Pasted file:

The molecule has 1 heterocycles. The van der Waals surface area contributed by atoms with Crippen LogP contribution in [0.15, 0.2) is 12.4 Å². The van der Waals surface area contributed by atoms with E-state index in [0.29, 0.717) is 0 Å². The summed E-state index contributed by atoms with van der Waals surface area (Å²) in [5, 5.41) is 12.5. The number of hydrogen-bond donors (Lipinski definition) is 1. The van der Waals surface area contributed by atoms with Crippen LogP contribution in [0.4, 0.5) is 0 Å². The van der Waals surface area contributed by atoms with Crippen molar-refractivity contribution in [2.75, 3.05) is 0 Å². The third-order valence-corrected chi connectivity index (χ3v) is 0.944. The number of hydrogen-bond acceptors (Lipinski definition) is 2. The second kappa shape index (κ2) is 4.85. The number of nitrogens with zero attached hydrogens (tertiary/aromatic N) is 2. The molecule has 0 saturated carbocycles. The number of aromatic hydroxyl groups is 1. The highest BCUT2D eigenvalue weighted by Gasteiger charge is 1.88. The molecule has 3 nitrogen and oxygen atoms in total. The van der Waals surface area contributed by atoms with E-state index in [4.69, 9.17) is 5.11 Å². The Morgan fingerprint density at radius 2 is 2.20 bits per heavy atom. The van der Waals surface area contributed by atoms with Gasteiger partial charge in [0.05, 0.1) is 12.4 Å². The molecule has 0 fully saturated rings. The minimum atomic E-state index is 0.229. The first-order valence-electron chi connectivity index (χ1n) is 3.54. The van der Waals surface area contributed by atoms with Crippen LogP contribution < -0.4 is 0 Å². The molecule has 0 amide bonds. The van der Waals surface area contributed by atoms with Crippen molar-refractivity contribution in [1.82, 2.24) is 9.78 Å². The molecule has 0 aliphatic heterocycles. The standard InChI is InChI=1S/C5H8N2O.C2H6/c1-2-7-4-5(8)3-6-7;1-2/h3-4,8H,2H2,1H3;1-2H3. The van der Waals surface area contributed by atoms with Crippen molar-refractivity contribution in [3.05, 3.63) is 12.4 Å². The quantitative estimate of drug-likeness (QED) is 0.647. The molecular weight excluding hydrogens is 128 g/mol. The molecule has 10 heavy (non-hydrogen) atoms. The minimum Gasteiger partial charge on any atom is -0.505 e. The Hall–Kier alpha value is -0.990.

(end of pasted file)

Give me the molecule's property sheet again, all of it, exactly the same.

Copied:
The molecule has 1 heterocycles. The van der Waals surface area contributed by atoms with Crippen LogP contribution in [0.15, 0.2) is 12.4 Å². The van der Waals surface area contributed by atoms with E-state index in [0.29, 0.717) is 0 Å². The summed E-state index contributed by atoms with van der Waals surface area (Å²) in [5, 5.41) is 12.5. The number of hydrogen-bond donors (Lipinski definition) is 1. The van der Waals surface area contributed by atoms with Crippen LogP contribution in [0.4, 0.5) is 0 Å². The van der Waals surface area contributed by atoms with Crippen molar-refractivity contribution in [2.75, 3.05) is 0 Å². The third-order valence-corrected chi connectivity index (χ3v) is 0.944. The number of hydrogen-bond acceptors (Lipinski definition) is 2. The second kappa shape index (κ2) is 4.85. The number of nitrogens with zero attached hydrogens (tertiary/aromatic N) is 2. The molecule has 0 saturated carbocycles. The number of aromatic hydroxyl groups is 1. The highest BCUT2D eigenvalue weighted by Gasteiger charge is 1.88. The molecule has 3 nitrogen and oxygen atoms in total. The van der Waals surface area contributed by atoms with E-state index in [4.69, 9.17) is 5.11 Å². The Morgan fingerprint density at radius 2 is 2.20 bits per heavy atom. The van der Waals surface area contributed by atoms with Gasteiger partial charge in [0.05, 0.1) is 12.4 Å². The molecule has 0 fully saturated rings. The minimum atomic E-state index is 0.229. The first-order valence-electron chi connectivity index (χ1n) is 3.54. The van der Waals surface area contributed by atoms with Crippen LogP contribution < -0.4 is 0 Å². The molecule has 0 amide bonds. The van der Waals surface area contributed by atoms with Crippen molar-refractivity contribution in [1.82, 2.24) is 9.78 Å². The molecule has 0 aliphatic heterocycles. The standard InChI is InChI=1S/C5H8N2O.C2H6/c1-2-7-4-5(8)3-6-7;1-2/h3-4,8H,2H2,1H3;1-2H3. The van der Waals surface area contributed by atoms with Crippen molar-refractivity contribution in [3.05, 3.63) is 12.4 Å². The quantitative estimate of drug-likeness (QED) is 0.647. The molecular weight excluding hydrogens is 128 g/mol. The molecule has 10 heavy (non-hydrogen) atoms. The minimum Gasteiger partial charge on any atom is -0.505 e. The Hall–Kier alpha value is -0.990.